After the emergency condition has passed, the sensing circuit E re-establishes the continuity of the circuit 70, and the clutch 60 is thereby re-energized.
' Operation of the motor40 will their function to re-open the valve 20 by moving the valve plate 22 against the biasing force ofthedrive spring 26.
Although the invention has been described with a certain degree of particularity, it should be understood that the present disclosure has been made only by way of example. Consequently, numerous changes in the details of construction and the combination and arrangement of components as well as the possible modes of utilization, will be apparent to those familiar with the art, and may be resorted to without departing from the spirit and scope of the invention as claimed.
What is claimed is:
l. Acontrol system for regulating in a predetermined fashion the driving force applied to a driven valve member, comprising:
driven means including said driven valve member moveable between first and second spaced positions;
drive means for developing a driving force to move said driven means toward at least one of said first and second positions, said drive means being constructed and arranged such that the magnitude of said driving force varies in effective relation to the distance of said driven member from said one posi- .tion;
clutch means comprising a pair of rotatable and mutually engagable clutch members arranged with one of said clutch members jointed to said driven means;
an electrical clutch control circuit for regulating, in accordance with the magnitude of an electrical signal applied to said control circuit, the degree of coupling of said pair of clutch members between a minimum decoupled condition where the clutch members rotate independently to a maximum rigidly coupled condition where said members rotate in unison; and
clutch control means including an electrical signal circuit for developing and applying an electrical signal to said control circuit of said clutch means which signal is effectively related in magnitude to said driving force developed by said drive means a for effecting a predetermined force-position characteristic in movement of said driven means toward said one position.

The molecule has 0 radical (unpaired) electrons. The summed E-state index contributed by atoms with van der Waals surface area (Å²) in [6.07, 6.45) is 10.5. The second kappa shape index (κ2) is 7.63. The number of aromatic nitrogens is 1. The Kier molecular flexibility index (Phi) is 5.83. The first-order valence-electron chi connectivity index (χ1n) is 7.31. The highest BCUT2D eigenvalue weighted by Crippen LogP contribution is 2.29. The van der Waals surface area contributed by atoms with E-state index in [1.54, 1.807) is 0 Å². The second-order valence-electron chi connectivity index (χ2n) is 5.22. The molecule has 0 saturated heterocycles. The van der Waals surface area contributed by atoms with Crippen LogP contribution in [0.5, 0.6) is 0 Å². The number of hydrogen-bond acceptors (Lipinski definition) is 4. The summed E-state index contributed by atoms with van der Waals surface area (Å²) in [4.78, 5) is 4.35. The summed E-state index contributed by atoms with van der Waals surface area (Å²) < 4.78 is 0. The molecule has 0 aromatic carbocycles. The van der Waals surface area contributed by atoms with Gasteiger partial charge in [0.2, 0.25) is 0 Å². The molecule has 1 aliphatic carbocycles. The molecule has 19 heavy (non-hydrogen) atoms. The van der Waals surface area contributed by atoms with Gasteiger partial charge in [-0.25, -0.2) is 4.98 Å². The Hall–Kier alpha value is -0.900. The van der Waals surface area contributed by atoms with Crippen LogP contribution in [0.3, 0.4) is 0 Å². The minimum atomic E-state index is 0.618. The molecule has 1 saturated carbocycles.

2. A control system in accordance with claim 1 wherein said drive means comprises an auxiliary drive operable to restore said driven means to said one position and wherein said system includes further main drive means normally overridingv said auxiliary drive and operatively connected to the other clutch member to move said driven means toward the other of said first and second positions.
3 A control system inaccordance with claim 2 wherein said auxiliary drive urges said driven valve member to said one position with a substantial force,
. and further wherein said main drive means includes a force-multiplying system that permits said main drive means to override said auxiliary drive with substantial mechanical advantage, and detent means releasably retaining said driven means in a selected position between said first and second positions against the" force of said auxiliary drive means.
4. A control system inaccordance with claim 3 wherein said force-multiplying system comprises a gear reduction traincoupling said main drive and driven means and arranged to' multiply the force transmitted tromsaid' drive to said'driven means.
Aficon'trol system inaccordance with claim control means include a'power circuit nor'mally bypassing said signal circuit for applying an electrical.